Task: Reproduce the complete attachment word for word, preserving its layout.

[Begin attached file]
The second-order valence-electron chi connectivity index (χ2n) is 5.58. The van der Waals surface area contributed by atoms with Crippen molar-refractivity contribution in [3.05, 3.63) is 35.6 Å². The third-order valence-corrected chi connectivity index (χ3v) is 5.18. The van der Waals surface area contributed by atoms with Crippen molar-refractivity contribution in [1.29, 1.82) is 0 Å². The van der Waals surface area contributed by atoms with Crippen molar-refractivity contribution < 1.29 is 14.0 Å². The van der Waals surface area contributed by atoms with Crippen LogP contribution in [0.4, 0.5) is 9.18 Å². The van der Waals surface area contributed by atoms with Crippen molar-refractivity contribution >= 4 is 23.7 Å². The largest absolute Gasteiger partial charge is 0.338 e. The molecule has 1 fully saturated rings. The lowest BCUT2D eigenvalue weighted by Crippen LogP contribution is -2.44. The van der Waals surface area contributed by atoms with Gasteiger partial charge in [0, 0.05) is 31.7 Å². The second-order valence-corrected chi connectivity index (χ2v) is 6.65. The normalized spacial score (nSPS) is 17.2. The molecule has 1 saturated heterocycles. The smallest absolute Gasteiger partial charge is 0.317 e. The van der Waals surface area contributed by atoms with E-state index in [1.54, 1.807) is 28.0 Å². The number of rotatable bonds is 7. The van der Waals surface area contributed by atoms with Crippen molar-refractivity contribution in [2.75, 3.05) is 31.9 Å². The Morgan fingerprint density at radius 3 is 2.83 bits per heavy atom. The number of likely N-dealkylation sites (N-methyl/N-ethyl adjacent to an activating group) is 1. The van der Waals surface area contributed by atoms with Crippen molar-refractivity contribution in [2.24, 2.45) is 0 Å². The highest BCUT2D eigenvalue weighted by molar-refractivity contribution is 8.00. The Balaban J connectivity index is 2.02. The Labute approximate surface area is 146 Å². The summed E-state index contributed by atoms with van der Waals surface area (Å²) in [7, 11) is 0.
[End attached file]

The second-order valence-electron chi connectivity index (χ2n) is 5.58. The van der Waals surface area contributed by atoms with Crippen molar-refractivity contribution in [3.05, 3.63) is 35.6 Å². The third-order valence-corrected chi connectivity index (χ3v) is 5.18. The van der Waals surface area contributed by atoms with Crippen molar-refractivity contribution in [1.29, 1.82) is 0 Å². The van der Waals surface area contributed by atoms with Crippen molar-refractivity contribution < 1.29 is 14.0 Å². The van der Waals surface area contributed by atoms with Crippen LogP contribution in [0.4, 0.5) is 9.18 Å². The van der Waals surface area contributed by atoms with Crippen molar-refractivity contribution >= 4 is 23.7 Å². The largest absolute Gasteiger partial charge is 0.338 e. The molecule has 1 fully saturated rings. The lowest BCUT2D eigenvalue weighted by Crippen LogP contribution is -2.44. The van der Waals surface area contributed by atoms with Gasteiger partial charge in [0, 0.05) is 31.7 Å². The second-order valence-corrected chi connectivity index (χ2v) is 6.65. The normalized spacial score (nSPS) is 17.2. The molecule has 1 saturated heterocycles. The smallest absolute Gasteiger partial charge is 0.317 e. The van der Waals surface area contributed by atoms with E-state index in [1.54, 1.807) is 28.0 Å². The number of rotatable bonds is 7. The van der Waals surface area contributed by atoms with Crippen molar-refractivity contribution in [2.75, 3.05) is 31.9 Å². The Morgan fingerprint density at radius 3 is 2.83 bits per heavy atom. The number of likely N-dealkylation sites (N-methyl/N-ethyl adjacent to an activating group) is 1. The van der Waals surface area contributed by atoms with Crippen molar-refractivity contribution in [2.24, 2.45) is 0 Å². The highest BCUT2D eigenvalue weighted by molar-refractivity contribution is 8.00. The Balaban J connectivity index is 2.02. The Labute approximate surface area is 146 Å². The summed E-state index contributed by atoms with van der Waals surface area (Å²) in [7, 11) is 0.